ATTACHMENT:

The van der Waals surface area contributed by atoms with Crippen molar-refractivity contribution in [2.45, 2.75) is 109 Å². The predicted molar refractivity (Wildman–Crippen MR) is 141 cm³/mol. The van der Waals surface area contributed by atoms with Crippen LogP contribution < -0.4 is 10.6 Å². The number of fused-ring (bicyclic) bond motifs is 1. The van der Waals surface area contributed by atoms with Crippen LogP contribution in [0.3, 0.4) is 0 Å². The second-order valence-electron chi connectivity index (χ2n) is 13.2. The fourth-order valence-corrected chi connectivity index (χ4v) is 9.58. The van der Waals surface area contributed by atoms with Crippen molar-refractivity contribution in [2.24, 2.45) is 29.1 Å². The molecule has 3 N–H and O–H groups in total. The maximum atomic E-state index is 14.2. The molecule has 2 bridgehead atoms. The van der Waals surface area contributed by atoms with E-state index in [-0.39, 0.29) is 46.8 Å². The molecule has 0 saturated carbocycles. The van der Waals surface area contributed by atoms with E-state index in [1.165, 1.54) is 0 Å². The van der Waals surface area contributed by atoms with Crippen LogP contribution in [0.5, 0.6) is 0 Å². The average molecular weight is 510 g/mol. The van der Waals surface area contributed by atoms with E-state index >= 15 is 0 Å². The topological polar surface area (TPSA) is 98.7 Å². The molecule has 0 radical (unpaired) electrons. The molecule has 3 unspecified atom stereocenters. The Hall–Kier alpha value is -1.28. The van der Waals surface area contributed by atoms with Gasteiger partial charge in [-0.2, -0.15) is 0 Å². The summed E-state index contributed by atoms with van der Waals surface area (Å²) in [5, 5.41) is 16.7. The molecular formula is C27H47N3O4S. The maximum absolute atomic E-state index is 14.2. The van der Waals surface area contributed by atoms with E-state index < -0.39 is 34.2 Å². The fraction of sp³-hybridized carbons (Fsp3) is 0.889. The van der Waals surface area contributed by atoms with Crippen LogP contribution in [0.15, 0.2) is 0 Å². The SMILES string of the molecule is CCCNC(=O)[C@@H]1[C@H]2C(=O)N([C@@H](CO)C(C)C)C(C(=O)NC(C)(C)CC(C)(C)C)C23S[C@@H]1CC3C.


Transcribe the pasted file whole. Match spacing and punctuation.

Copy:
The van der Waals surface area contributed by atoms with Crippen molar-refractivity contribution in [2.45, 2.75) is 109 Å². The predicted molar refractivity (Wildman–Crippen MR) is 141 cm³/mol. The van der Waals surface area contributed by atoms with Crippen LogP contribution < -0.4 is 10.6 Å². The number of fused-ring (bicyclic) bond motifs is 1. The van der Waals surface area contributed by atoms with Crippen LogP contribution in [0.3, 0.4) is 0 Å². The second-order valence-electron chi connectivity index (χ2n) is 13.2. The fourth-order valence-corrected chi connectivity index (χ4v) is 9.58. The van der Waals surface area contributed by atoms with Crippen molar-refractivity contribution in [2.24, 2.45) is 29.1 Å². The molecule has 3 N–H and O–H groups in total. The maximum atomic E-state index is 14.2. The molecule has 2 bridgehead atoms. The van der Waals surface area contributed by atoms with E-state index in [-0.39, 0.29) is 46.8 Å². The molecule has 0 saturated carbocycles. The van der Waals surface area contributed by atoms with E-state index in [1.165, 1.54) is 0 Å². The van der Waals surface area contributed by atoms with Crippen LogP contribution in [0.5, 0.6) is 0 Å². The average molecular weight is 510 g/mol. The van der Waals surface area contributed by atoms with E-state index >= 15 is 0 Å². The topological polar surface area (TPSA) is 98.7 Å². The molecule has 0 radical (unpaired) electrons. The molecule has 3 unspecified atom stereocenters. The Hall–Kier alpha value is -1.28. The van der Waals surface area contributed by atoms with Gasteiger partial charge in [-0.2, -0.15) is 0 Å². The summed E-state index contributed by atoms with van der Waals surface area (Å²) in [5, 5.41) is 16.7. The molecular formula is C27H47N3O4S. The maximum absolute atomic E-state index is 14.2. The van der Waals surface area contributed by atoms with E-state index < -0.39 is 34.2 Å². The fraction of sp³-hybridized carbons (Fsp3) is 0.889. The van der Waals surface area contributed by atoms with Crippen LogP contribution in [0.15, 0.2) is 0 Å². The SMILES string of the molecule is CCCNC(=O)[C@@H]1[C@H]2C(=O)N([C@@H](CO)C(C)C)C(C(=O)NC(C)(C)CC(C)(C)C)C23S[C@@H]1CC3C.